Exposure to certain chemicals during pregnancy disrupts brain development


Every year, in the United States alone, thousands of new chemical compounds are produced. They join the tens of thousands already commercially accessible.

These substances are used in the composition of a wide range of products, including, but not limited to, plastic derivatives, which are now known to enter living organisms via several routes: the water they absorb, foods they eat or even the air they breathe.

Admittedly, in everyday life, the levels of exposure to individual chemical substances are often lower than the legal limit values, determined experimentally. But the problem is that these individual exposures do not always reflect the risks these products pose to human health.

Indeed, chemical substances which, taken separately, have only a limited effect can have much more deleterious effects. when present in complex mixtures.

This “cocktail effect” was again highlighted by a study published this year in the journal Science.

By combining data from epidemiological studies with experiments carried out on cellular and aquatic animal models, an international research group, of which we are a part, has shown that the hormonal disruption induced by exposure to a mixture of eight chemicals in the daily has an impact on brain development and language acquisition in children. Back on these results, and on the perspectives they open up.

A cohort to study the impact of chemicals on unborn children

Unlike the majority of previous studies, which had focused on the effects of single compounds, the work in which we participated aimed to analyze the consequences of exposure to a mixture of chemical compounds with endocrine disrupting properties, actual exposure levels.

For the record, endocrine disruptors are substances capable of interfering with the functioning of hormones (chemical messengers), and this, at extremely low concentrations. The consequences of these interactions are potentially very deleterious, because hormones are involved in a large number of fundamental processes: cell proliferation and migration during fetal development, metabolism, reproduction, stress, nutrition, sleep, etc.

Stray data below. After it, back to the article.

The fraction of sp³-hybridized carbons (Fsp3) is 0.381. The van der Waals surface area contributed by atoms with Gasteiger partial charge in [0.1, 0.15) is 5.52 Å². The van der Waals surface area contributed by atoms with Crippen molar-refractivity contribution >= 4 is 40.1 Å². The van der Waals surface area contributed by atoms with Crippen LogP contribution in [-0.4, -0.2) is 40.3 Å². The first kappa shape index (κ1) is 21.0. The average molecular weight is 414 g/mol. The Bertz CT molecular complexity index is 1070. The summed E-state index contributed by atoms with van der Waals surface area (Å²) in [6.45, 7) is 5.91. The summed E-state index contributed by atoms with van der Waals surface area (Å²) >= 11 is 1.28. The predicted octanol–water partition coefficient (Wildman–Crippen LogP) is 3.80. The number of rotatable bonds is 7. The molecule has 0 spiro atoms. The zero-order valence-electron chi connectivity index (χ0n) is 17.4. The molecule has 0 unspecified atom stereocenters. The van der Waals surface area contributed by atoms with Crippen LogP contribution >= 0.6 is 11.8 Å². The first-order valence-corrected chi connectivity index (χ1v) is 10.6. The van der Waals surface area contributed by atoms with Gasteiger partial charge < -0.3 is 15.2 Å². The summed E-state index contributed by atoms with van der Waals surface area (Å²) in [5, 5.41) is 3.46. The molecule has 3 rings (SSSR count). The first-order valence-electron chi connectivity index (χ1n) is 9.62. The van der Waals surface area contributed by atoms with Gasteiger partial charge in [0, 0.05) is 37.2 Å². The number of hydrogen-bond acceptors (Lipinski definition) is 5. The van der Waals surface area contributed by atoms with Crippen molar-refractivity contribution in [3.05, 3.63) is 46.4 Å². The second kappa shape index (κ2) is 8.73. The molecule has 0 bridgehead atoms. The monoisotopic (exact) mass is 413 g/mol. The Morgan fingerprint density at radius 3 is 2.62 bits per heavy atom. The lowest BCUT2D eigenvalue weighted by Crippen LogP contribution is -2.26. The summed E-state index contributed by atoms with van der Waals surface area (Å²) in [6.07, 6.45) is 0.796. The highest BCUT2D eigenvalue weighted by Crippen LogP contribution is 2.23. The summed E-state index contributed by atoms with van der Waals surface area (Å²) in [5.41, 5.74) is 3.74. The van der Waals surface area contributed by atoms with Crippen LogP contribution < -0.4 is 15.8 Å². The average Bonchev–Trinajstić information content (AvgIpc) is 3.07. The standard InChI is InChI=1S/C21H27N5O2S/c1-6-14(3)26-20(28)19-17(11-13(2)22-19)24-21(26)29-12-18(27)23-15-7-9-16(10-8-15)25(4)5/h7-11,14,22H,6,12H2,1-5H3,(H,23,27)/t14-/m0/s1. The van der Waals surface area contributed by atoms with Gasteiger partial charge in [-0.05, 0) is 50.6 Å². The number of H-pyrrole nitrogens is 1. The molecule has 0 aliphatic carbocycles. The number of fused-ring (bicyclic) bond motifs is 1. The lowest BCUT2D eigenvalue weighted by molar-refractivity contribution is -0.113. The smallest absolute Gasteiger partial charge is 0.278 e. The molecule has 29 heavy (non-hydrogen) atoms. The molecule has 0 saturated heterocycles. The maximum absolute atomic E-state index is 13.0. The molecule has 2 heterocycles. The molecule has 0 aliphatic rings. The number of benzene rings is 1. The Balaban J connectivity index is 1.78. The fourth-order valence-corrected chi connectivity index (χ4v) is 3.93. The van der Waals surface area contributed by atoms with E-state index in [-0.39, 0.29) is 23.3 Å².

Our results were obtained using data from the SELMA cohort study, conducted at Karlstad University, Sweden. This study follows approximately 2 mother-child pairs from early pregnancy, through childbirth, and until the child reaches school age.

The general objective of SELMA is to study the impact of exposure to chemical substances suspected or proven to disrupt the endocrine system in early pregnancy on the health and development of the child later in life. As a reminder, the SELMA study has already made it possible to establish a link between exposure to different chemicals and the child sex development, respiratory problems, cognitive development and growth during childhood.

The originality of the approach, which gave rise to a publication in the scientific journal Science, is to have integrated not only epidemiological data such as that of the SELMA study, but also experimental toxicology data and finally propose a new approach for assessing the risk associated with exposure to mixtures. To do this, this work was carried out in three stages.

Identification of the chemical mixture

First, the overrepresentation of a mixture of eight chemicals in the blood and urine of pregnant women in the SELMA cohort was correlated with language delay in children at 30 months of age (less than fifty spoken words). Several of the constituents of this blend were known to have endocrine disrupting effects.

This was, for example, the case of bisphenol A (a compound used to make plastics and some epoxy resins) or some chemical compounds perfluorinated (used in a large number of consumer and industrial products, from cosmetics to fire-fighting foam to waterproof clothing). Other compounds in this mixture, such as certain phthalates (diethyl phthalate, dibutyl phthalate and benzyl and butyl phthalate), had been associated with language delay in children at 30 months by previous research.

These effects had previously been identified through association research conducted on each product individually. This time, the goal was to determine their effects as a mixture. Once the mixture was identified, it was therefore recreated by chemists in order to study it in more detail.

Experimental study

After this first identification step, the scientists then conducted experiments to study the mode of action of the mixture of chemicals. For this, they used various experimental models, in order to identify the molecular targets via which this mixture could act in the body.